Tuesday, October 23, 2007

Rave Review from "For The Record Magazine"

In his new electronic "textbook," Dictation Therapy for Doctors, George Heymont has a bone to pick, and he's not bashful about picking it publicly. Taking aim against what many consider an unassailable target, he fires off an audacious salvo: doctors are frequently "language-impaired," and they must be made accountable for the mistakes they make in medical documentation. It's not an original thought -- no doubt it's traceable to the advent of the tape recorder -- still few have dared to state it outright.

As a veteran journalist who's written for publications ranging from GQ to American Medical News, from Opera Monthly to the Journal of the American Association for Medical Transcription, Heymont has a clear love of language and a respect for its power. As a medical transcriptionist (MT), he's witnessed the misuse of language in medical documentation and laments the fact that a transcriptionist's product "is totally dependent on the quality of dictation which reaches his ears."

Heymont tallies the enormous, yet often unacknowledged, cost of such dictating sins as mumbling, misspellings, misplaced modifiers, and malapropisms, and illustrates the consequences of these errors -- consequences that affect not only healthcare organizations and their patients, but also the physicians who make these mistakes and the professional medical transcriptionists who must make sense of them.

But Dictation Therapy for Doctors is no mere diatribe against the dictation-challenged. Heymont, cofounder of Alert & Oriented Medical Transcription Services, creator of the Internet's KAMT-LIST (Keeping Abreast of Medical Transcription) mailing list for MTs, and past president of the Golden Gate Chapter of the American Association for Medical Transcription (GGC-AAMT), doesn't simply diagnose the dictation disorders suffered by doctors. He offers treatment as well -- "preventive medicine" for dictating doctors. First, Heymont clearly explains the role of the medical transcriptionist in documentation and the MT's place in the healthcare organization's hierarchy. He offers doctors an understanding of the tools, techniques, and technology used by MTs, including digital dictation systems, word expanders, voice recognition technology, standard references, and word processing programs.

With both bite and humor, he illustrates the ways in which physicians create barriers to clear communication and discusses the ways in which they can prevent such obstacles. On the flip side, he offers MTs a road map to the common errors made by dictators and helps them avoid the pitfalls.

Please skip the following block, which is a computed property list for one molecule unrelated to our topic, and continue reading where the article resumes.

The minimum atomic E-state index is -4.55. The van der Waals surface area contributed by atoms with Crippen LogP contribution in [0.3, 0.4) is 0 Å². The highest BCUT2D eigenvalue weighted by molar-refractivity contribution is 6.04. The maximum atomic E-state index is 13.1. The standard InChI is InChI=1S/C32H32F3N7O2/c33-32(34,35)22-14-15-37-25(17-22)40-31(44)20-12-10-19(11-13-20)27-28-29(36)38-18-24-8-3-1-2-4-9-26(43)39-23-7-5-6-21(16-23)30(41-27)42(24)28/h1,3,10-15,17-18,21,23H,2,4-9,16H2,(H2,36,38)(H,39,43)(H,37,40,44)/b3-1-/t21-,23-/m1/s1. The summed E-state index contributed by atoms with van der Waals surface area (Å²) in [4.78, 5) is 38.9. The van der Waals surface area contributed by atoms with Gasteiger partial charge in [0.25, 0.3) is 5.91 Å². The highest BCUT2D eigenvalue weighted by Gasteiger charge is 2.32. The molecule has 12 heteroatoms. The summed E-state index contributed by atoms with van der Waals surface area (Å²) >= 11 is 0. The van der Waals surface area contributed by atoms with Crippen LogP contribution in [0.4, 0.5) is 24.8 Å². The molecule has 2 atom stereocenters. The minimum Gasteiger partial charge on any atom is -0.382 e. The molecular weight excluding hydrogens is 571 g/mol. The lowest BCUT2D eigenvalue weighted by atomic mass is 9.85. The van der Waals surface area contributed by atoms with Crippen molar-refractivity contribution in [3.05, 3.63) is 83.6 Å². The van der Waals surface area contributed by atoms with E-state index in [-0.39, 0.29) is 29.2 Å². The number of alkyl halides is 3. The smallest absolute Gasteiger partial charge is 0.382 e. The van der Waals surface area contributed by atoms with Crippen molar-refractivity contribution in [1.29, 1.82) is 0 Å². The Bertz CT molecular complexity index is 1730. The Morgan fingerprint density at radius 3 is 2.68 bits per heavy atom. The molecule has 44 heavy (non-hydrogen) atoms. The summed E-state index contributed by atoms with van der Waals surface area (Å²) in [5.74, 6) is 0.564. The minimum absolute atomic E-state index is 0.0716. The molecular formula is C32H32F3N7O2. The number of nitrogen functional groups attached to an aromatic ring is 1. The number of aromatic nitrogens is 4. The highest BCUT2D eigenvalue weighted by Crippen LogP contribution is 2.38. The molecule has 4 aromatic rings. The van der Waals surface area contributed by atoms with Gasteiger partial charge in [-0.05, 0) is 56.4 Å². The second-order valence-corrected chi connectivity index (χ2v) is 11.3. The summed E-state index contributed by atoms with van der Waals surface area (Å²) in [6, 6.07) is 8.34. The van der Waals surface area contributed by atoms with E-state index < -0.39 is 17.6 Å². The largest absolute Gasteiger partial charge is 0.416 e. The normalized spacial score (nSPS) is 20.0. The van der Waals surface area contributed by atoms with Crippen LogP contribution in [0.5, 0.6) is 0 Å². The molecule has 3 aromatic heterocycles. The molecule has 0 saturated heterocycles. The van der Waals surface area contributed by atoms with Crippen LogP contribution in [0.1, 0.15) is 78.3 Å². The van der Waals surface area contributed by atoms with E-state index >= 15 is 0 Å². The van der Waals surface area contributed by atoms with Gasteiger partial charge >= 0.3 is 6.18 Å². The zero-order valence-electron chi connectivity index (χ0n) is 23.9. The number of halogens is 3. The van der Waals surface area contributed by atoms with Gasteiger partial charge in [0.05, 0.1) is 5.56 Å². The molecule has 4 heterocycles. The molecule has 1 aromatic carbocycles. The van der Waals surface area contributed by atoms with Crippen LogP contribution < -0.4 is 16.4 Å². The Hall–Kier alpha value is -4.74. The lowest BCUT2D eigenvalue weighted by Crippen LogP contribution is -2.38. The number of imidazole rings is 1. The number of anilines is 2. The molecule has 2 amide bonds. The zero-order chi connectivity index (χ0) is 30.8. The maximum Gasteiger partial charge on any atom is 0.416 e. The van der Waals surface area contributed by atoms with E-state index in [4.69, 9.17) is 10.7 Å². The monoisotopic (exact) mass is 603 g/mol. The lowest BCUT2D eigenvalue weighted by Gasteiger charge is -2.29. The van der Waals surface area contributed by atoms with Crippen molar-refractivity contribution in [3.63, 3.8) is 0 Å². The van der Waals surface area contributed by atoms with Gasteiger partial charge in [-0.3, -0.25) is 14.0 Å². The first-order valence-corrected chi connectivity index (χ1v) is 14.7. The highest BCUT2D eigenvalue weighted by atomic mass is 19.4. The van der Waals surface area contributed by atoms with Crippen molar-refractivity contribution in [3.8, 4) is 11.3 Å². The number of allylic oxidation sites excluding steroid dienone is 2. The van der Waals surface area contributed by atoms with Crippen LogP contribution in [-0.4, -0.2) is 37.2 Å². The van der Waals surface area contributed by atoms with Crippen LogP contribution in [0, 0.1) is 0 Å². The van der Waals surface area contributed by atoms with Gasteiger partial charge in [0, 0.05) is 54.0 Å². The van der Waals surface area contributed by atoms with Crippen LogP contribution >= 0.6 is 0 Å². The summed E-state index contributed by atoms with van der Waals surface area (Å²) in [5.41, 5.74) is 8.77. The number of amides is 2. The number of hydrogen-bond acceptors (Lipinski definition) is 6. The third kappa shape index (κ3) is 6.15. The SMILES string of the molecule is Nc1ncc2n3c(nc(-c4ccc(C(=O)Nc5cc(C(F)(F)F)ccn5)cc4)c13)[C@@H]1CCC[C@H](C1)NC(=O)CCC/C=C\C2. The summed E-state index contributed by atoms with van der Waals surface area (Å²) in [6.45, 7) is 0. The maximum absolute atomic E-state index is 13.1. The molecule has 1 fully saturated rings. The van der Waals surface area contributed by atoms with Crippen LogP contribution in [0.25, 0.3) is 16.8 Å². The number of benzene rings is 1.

Heymont offers clear guidance on dictation techniques, addressing, for example, abbreviations, units of measure, standardized templates, enunciation, spelling, grammar, consistency, and special formatting.

Dictation Therapy for Doctors uses a hypertext system of inter-linked HTML files to provide a new form of continuing medical education -- an interactive teaching tool. The interactive format allows users to move in whatever fashion they wish between text, language skills worksheets, and consciousness raising exercises, or to sample the wry humor of Gerard Donelan's cartoons. The book also offers internal and external links to sources of additional information. Internal links take the user to files prepared specifically for Dictation Therapy for Doctors. External links offer side-trips to various home pages on the World Wide Web that offer resources for medical transcriptionists, general resources on healthcare, and sites concerning social issues that affect healthcare. Other external links may lead the readers to subjects as seemingly distant from medical records as politics, sex, drugs, and rock 'n roll. You may find links, for example, to information about Gilbert and Sullivan operettas or "The X-Files." Not standard fare for a transcription text, but navigating the twists and turns promises an unorthodox and interesting journey.

This dynamic teaching tool is not just remedial reading for doctors -- it's a must for anyone concerned with the integrity of the medical record, particularly medical records managers, transcription department managers, hospital administrators, and risk managers -- and anyone interested in improving communication between medical record personnel and physicians. It should be required reading as well for students, allied health professionals, nurses, physician assistants, and other members of the healthcare team. For medical transcriptionists, it's a primer on the profession and a tool to help them better decipher the "medical mush that emanates from the mouths of dictating physicians."

Kate Jackson, Editor
May 4, 1998 issue of For The Record Magazine

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1 comment:

Viola said...

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